5 Ways To Support Your Child’s Birth Parents

Open adoption creates unique relationships.

Kristin Anderson August 06, 2017
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Open adoption creates unique relationships. You have gained not only a child, but new adults you may consider as family, too. Having open communication with your child’s birth mother and/or birth father puts you in a position where you can help them in more ways than you’d probably expected.

1. Stay in touch

Let them know you were genuine when you said you wanted open communication. If you’ve agreed upon weekly emails, don’t skip any. You may not always get a response, but those emails will be read. Sometimes, a birth mom or dad may be focusing on other things and will catch up on several emails at once. The same for phone calls or FaceTime sessions. Be available and reliable. Our relationship with our son’s birth mom started as weekly emails, then morphed into texts, in-person meetings, and following each other on social media sites. Any relationship takes time to develop; so allowing your communication to change forms is totally normal as long as you always take that time for them.

2. Tell your story

Share your adoption story with as many people as possible. Open adoption is a new concept for a lot of people. If you want the negative narrative to change, you must help in making it more commonly understood and accepted. Adoptive parents can help their children’s birth parents by building up their reputations. Answer questions. Educate. Do speaking engagements at seminars or churches; it will help make the title of “birth mother” or “birth father” more understood and respected. Birth parents will begin to feel more comfortable having people know about the placement of the child. (Note: this can all be done without revealing the birth parents’ identity if that’s what they prefer.)

3. Encourage with resources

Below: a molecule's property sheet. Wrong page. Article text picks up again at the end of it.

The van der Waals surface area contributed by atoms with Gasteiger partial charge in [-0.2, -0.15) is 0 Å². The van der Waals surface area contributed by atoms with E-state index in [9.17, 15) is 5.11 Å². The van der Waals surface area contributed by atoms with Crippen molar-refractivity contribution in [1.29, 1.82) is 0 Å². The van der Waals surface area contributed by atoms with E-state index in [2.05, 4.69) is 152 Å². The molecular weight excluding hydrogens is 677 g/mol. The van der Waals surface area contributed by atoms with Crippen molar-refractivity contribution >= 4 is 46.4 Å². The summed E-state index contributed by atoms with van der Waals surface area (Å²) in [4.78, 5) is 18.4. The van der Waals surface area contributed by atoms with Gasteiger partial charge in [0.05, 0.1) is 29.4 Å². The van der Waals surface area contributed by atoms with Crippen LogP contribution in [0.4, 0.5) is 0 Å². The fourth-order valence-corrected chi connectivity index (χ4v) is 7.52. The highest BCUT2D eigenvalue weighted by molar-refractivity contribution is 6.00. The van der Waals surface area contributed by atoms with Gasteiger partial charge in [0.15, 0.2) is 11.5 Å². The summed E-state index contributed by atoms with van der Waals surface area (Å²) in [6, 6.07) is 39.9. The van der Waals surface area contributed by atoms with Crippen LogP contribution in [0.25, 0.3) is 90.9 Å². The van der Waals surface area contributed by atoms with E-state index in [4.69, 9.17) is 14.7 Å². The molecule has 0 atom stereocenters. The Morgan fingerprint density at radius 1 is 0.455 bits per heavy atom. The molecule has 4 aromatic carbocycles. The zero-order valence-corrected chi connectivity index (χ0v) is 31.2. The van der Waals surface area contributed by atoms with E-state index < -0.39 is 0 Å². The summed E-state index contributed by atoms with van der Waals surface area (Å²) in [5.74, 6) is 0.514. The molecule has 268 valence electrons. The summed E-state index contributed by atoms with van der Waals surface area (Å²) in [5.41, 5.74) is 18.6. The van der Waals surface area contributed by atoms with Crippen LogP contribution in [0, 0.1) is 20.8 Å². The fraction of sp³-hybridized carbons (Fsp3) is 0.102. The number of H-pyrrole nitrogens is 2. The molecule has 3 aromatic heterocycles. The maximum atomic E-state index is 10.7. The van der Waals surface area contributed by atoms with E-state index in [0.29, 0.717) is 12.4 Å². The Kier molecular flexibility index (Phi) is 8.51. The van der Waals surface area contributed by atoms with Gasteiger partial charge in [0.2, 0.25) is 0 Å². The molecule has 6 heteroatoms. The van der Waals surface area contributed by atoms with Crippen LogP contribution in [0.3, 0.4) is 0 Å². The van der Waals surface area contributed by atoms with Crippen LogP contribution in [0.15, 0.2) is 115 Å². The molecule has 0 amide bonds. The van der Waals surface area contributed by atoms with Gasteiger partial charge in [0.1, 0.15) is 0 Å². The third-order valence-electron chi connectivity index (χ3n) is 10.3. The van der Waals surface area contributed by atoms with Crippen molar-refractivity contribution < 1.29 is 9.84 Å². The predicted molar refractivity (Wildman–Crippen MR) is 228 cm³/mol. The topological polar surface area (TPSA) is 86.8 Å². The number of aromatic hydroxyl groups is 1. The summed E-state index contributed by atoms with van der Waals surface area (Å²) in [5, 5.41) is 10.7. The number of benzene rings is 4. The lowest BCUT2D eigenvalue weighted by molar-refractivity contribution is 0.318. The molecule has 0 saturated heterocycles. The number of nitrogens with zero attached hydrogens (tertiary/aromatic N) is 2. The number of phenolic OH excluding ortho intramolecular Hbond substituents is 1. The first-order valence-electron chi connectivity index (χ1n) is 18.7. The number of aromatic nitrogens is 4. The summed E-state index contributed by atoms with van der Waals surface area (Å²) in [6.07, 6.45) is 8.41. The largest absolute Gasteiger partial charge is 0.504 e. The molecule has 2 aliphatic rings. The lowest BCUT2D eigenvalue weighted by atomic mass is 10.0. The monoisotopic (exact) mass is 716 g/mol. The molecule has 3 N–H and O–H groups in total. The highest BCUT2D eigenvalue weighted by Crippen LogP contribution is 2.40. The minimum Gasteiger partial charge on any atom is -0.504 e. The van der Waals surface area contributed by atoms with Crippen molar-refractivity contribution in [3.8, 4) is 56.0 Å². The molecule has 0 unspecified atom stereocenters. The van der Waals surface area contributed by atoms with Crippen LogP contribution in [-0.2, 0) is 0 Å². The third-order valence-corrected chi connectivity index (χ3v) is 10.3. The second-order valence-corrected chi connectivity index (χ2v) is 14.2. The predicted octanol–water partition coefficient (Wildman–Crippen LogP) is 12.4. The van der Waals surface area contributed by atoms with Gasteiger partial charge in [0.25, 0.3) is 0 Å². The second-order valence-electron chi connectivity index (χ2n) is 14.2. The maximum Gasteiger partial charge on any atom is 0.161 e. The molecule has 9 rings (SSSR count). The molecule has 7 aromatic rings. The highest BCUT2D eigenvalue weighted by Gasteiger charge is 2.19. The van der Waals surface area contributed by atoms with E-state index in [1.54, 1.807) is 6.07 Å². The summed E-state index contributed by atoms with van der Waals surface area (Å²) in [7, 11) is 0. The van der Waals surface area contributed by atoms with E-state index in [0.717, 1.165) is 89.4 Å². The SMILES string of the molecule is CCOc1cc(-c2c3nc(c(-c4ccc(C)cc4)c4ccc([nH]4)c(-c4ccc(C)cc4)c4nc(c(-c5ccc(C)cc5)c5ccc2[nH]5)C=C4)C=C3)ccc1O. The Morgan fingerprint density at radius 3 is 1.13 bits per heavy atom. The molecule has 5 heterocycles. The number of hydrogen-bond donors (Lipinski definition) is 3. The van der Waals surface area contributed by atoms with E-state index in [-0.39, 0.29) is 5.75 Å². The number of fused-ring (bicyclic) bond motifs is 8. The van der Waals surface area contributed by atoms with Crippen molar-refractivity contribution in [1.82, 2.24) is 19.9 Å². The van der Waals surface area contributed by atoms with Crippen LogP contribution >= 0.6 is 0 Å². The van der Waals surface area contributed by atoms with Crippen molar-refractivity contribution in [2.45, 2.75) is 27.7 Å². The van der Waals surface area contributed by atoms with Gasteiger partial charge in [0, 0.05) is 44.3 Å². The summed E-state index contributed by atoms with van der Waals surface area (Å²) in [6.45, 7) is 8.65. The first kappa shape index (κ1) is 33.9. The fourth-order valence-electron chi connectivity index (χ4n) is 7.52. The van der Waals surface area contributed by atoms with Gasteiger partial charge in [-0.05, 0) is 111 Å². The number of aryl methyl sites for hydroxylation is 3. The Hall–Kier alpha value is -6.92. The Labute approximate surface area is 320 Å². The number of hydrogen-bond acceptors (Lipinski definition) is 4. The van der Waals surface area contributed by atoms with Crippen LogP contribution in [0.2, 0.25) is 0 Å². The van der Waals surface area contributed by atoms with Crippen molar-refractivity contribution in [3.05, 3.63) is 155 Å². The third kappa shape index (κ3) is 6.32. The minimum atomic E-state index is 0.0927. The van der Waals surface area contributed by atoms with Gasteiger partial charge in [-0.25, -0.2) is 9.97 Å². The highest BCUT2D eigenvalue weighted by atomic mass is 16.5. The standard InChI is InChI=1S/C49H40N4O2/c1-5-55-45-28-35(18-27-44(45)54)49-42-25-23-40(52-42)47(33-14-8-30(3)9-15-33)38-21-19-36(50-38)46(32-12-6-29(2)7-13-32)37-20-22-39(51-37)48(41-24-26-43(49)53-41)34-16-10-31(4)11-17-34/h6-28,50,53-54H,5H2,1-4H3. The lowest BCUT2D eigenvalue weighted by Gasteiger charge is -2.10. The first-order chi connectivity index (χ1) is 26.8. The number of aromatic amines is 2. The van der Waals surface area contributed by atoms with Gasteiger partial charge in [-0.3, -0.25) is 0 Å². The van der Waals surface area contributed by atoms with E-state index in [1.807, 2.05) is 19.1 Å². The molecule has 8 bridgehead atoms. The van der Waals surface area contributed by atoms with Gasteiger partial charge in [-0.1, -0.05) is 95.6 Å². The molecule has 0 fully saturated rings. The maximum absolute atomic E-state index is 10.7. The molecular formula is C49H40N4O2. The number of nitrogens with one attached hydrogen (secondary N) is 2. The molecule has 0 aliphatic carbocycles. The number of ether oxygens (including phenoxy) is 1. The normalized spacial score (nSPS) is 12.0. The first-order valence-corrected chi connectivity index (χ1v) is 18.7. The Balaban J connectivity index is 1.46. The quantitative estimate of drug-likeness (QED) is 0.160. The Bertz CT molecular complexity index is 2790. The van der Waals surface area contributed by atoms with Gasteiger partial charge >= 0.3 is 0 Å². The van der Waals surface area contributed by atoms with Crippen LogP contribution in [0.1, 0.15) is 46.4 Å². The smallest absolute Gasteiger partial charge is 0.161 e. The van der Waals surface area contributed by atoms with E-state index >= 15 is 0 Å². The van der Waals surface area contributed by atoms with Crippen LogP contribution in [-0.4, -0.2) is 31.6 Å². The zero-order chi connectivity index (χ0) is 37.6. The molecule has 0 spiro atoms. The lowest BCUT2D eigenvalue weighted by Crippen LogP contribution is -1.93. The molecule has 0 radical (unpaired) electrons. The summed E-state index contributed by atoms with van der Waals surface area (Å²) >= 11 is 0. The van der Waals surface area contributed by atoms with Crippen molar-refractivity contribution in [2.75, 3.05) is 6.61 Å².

If you love the adoption community as much as I do, you’ll constantly come across helpful websites, videos, articles, etc. Send those along to birth mothers and birth fathers if you think it’s something that may help. Encourage them by sending a link to a support group’s site. Share with them an adoption story video that you found similar to your story. It’s good to show them they aren’t alone. You can even find other birth parents online and ask if they’d like to exchange emails with your child’s birth parents so they can make a connection with someone who’s already been through it. One caveat though–don’t bombard them. There’s a ton of content online, so asking “Would you mind if I sent you this?” first can’t hurt.

4. Give meaningful gifts

Gifts for your child’s birth parents are not mandatory. Anything you give them will obviously pale in comparison to the new life they’ve given you; however, remembering them with holiday or birthday gifts is an easy way to show them they’re loved. It doesn’t have to be expensive. You can even make your own. Give a copy of your child’s artwork, or a framed photo. One gift we gave our son’s birth mother was a quilt made of some of his baby clothes. This is a little expensive, around $120, for someone to make from Etsy. If you have the means, see if you can offer something that will support their future, like paying for some college textbooks.

5. Honor the similarities between them and your child

Point out the good qualities they have in front of your child. Speak highly of them. Let them all know you notice and love the biological similarities they share: blonde curls, a crooked left pinkie toe, or a great laugh. You want your child to know those details that are inherent in their bond. Furthermore, let friends and relatives know that they should not speak negatively about the birth parents in front of your child. Ultimately, the relationship is what you make it to be, and you have the opportunity to make it great when everyone is on the same page and the child knows he or she was placed for adoption with love.

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Kristin Anderson

Kristin Anderson is an adoptive mother who lives with her son, husband, and two crazy dogs. She loves open adoption and is always looking for ways to help in the adoption community. You can find her blog at Looking for Little One.


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